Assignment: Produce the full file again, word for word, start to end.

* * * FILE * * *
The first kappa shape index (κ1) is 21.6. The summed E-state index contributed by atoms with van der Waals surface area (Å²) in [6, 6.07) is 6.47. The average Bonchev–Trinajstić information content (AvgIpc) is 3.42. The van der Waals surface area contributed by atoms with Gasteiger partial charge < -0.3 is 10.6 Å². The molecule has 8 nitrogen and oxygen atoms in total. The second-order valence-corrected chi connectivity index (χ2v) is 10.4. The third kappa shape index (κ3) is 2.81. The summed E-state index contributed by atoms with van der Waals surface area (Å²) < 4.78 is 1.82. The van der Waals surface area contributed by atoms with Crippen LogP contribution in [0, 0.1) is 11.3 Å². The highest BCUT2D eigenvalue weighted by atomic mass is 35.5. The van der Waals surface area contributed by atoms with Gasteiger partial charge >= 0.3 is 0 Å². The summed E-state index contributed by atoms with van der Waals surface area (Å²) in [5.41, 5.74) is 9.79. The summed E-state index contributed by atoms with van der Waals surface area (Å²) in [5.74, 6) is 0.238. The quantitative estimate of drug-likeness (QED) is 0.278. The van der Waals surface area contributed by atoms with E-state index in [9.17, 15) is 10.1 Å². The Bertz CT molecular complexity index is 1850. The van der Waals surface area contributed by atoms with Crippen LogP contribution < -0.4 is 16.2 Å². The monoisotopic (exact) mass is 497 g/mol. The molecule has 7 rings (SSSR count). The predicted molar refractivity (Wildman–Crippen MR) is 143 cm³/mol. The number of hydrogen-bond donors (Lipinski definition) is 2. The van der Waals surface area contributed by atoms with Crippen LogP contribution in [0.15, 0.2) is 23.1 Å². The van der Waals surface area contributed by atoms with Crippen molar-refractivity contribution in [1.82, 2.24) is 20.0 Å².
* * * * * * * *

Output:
The first kappa shape index (κ1) is 21.6. The summed E-state index contributed by atoms with van der Waals surface area (Å²) in [6, 6.07) is 6.47. The average Bonchev–Trinajstić information content (AvgIpc) is 3.42. The van der Waals surface area contributed by atoms with Gasteiger partial charge < -0.3 is 10.6 Å². The molecule has 8 nitrogen and oxygen atoms in total. The second-order valence-corrected chi connectivity index (χ2v) is 10.4. The third kappa shape index (κ3) is 2.81. The summed E-state index contributed by atoms with van der Waals surface area (Å²) < 4.78 is 1.82. The van der Waals surface area contributed by atoms with Crippen LogP contribution in [0, 0.1) is 11.3 Å². The highest BCUT2D eigenvalue weighted by atomic mass is 35.5. The van der Waals surface area contributed by atoms with Gasteiger partial charge >= 0.3 is 0 Å². The summed E-state index contributed by atoms with van der Waals surface area (Å²) in [5.41, 5.74) is 9.79. The summed E-state index contributed by atoms with van der Waals surface area (Å²) in [5.74, 6) is 0.238. The quantitative estimate of drug-likeness (QED) is 0.278. The van der Waals surface area contributed by atoms with E-state index in [9.17, 15) is 10.1 Å². The Bertz CT molecular complexity index is 1850. The van der Waals surface area contributed by atoms with Crippen LogP contribution < -0.4 is 16.2 Å². The monoisotopic (exact) mass is 497 g/mol. The molecule has 7 rings (SSSR count). The predicted molar refractivity (Wildman–Crippen MR) is 143 cm³/mol. The number of hydrogen-bond donors (Lipinski definition) is 2. The van der Waals surface area contributed by atoms with Crippen LogP contribution in [0.15, 0.2) is 23.1 Å². The van der Waals surface area contributed by atoms with Crippen molar-refractivity contribution in [1.82, 2.24) is 20.0 Å².